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<mdln>Not sure who it was specifically, but wasn't someone working with guile/guix in the context of containers (ie Docker or CoreOS Rkt)?
*nalaginrut compiled tinyscheme with emscripten to JS and run successfully, maybe it's a chance to write web frontend in Scheme too
<zacts>now that I'm learning Latin, everytime I read guile, I think Gallia, or Gaul
<nalaginrut>also, a DOM framework of Scheme is needed
<nalaginrut>or maybe just a wrapper of jquery
<mdln>please no
<nalaginrut>zacts: I read it as "gai:l"
<nalaginrut>I've been always wondering what folks pronounce "guile" ;-P
<mdln>My natural reaction was to pronounce it guy-al
<nalaginrut>yeah, similar to me
<mdln>nalaginrut: I've been meaning to test out Artanis and compare it with other systems, but I'm pretty set on using it to replace the various stacks I've been using. You might see some messy commits from me in the near future :)
<nalaginrut>mdln: oh, thank you very much!
<nalaginrut>mdln: and I would suggest you start with small changes, since there'll be large change after 0.1 released
<nalaginrut>bur fortunately, low-level API may not change a lot
<mdln>Excellent, I'll add that to my notes
<mark_weaver>nalaginrut: guile is pronounced /ɡaɪl/
<nalaginrut>mark_weaver: fortunately! I never make it wrong ;-D
<nalaginrut>many guys pronounce it /gil/, but I read it as /gail/ when I first time saw it ;-)
<mark_weaver>yeah, I guess that many people who aren't native english speakers would pronounce it /gil/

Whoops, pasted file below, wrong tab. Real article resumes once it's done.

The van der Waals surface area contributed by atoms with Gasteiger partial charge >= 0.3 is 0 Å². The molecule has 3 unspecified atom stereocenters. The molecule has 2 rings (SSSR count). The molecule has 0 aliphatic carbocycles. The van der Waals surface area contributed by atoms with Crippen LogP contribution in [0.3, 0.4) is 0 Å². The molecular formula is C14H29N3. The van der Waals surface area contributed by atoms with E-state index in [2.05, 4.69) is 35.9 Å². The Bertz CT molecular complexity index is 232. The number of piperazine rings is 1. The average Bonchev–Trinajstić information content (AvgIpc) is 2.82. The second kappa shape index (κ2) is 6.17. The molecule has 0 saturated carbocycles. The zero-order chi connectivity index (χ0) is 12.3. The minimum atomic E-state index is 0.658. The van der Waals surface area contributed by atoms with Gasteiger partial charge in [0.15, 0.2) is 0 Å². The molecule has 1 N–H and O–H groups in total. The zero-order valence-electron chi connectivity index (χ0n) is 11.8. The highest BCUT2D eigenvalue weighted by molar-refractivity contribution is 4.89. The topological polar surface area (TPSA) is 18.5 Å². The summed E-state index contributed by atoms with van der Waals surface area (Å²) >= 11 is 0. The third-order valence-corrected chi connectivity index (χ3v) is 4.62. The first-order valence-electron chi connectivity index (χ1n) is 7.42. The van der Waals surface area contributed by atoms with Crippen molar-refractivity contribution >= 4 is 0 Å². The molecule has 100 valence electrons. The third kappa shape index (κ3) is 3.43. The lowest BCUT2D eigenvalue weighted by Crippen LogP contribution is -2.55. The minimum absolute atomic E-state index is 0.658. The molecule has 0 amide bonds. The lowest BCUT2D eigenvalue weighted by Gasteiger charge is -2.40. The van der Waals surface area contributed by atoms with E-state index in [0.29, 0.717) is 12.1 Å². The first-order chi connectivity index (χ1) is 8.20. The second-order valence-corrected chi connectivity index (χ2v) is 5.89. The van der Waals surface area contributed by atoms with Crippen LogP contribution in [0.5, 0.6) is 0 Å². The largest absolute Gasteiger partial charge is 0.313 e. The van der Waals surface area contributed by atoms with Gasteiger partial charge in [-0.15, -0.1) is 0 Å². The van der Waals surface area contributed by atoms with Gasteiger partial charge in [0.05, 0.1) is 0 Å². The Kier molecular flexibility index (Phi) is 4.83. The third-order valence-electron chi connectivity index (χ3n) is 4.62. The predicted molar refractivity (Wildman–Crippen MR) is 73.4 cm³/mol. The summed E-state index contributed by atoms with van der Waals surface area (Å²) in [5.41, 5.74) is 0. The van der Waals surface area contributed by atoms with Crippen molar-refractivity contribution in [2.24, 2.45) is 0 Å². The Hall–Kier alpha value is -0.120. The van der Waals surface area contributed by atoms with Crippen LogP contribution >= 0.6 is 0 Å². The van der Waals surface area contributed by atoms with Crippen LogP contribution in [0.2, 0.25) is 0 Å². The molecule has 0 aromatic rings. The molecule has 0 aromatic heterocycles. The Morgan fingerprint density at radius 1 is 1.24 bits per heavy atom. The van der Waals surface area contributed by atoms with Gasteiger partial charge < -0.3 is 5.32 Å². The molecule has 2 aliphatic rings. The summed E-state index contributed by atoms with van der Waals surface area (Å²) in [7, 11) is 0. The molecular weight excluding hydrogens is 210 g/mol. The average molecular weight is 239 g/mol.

<mark_weaver>it's probably not important
<mark_weaver>there's no small set of rules to know how to pronounce english words. it requires massive amounts of memorization.
<nalaginrut>sometimes I thought they're talking about GIL... heh ;-P
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<mdln>Geel (heel)
<mark_weaver>right, that's written in IPA as /gil/
<mark_weaver>but that's not actually how guile is pronounced.
<mark_weaver>it's actually pronounced /ɡaɪl/, which sounds like guy-al, as you suggested.
<mark_weaver>i.e. it rhymes with pile, tile, style, etc.
<civodul>Hello Guilers!
<artyom-poptsov>Hello civodul
<lloda>hello mark_weaver, would you call this a bug?
<lloda>scheme@(guile-user)> (import (rnrs bytevectors))
<lloda>scheme@(guile-user)> (define b #u8(0 0 0 0 0 0 248 255))
<lloda>scheme@(guile-user)> (bytevector-ieee-double-native-ref b 0)
<lloda>$1 = +nan.0
<lloda>scheme@(guile-user)> (log $1)
<lloda>$2 = +nan.0+3.141592653589793i
<ijp>interesting imaginary part there
<lloda>it ignores the sign of the nan when printing, but not when doing the log
<wleslie>ijp: e^{i \\pi} + 1 = 0 => log(-x) = log(|x|) + i \\pi : x \\in \\R
<wingo>sounds like a bug to me
<ijp>wleslie: I know how to extend logs and exponentials to complex numbers. What I'm surprised by is it being extended to NaNs
<ijp>more specifically, that it isn't returning a Nan or NaN+Nan
<wleslie>NaN+NaN would make a lot more sense
<wleslie>because NaN feels like it taints things
<ijp>it's supposed to
<wleslie>'t should, but 't ain't.
<lloda>it's log_of_shifted_double() in numbers.c, it does the straight thing without looking at nan-or-not:
<lloda>static SCM
<lloda>log_of_shifted_double (double x, long shift)
<lloda> double ans = log (fabs (x)) + shift * M_LN2;
<lloda> if (copysign (1.0, x) > 0.0)
<lloda> return scm_i_from_double (ans);
<lloda> else
<lloda> return scm_c_make_rectangular (ans, M_PI);
<lloda>for a counterpoint, (sqrt $1) => +nan.0, here is what scm_sqrt() does:
<lloda> {
<lloda> double xx = scm_to_double (z);
<lloda> if (xx < 0)
<lloda> return scm_c_make_rectangular (0.0, sqrt (-xx));
<lloda> else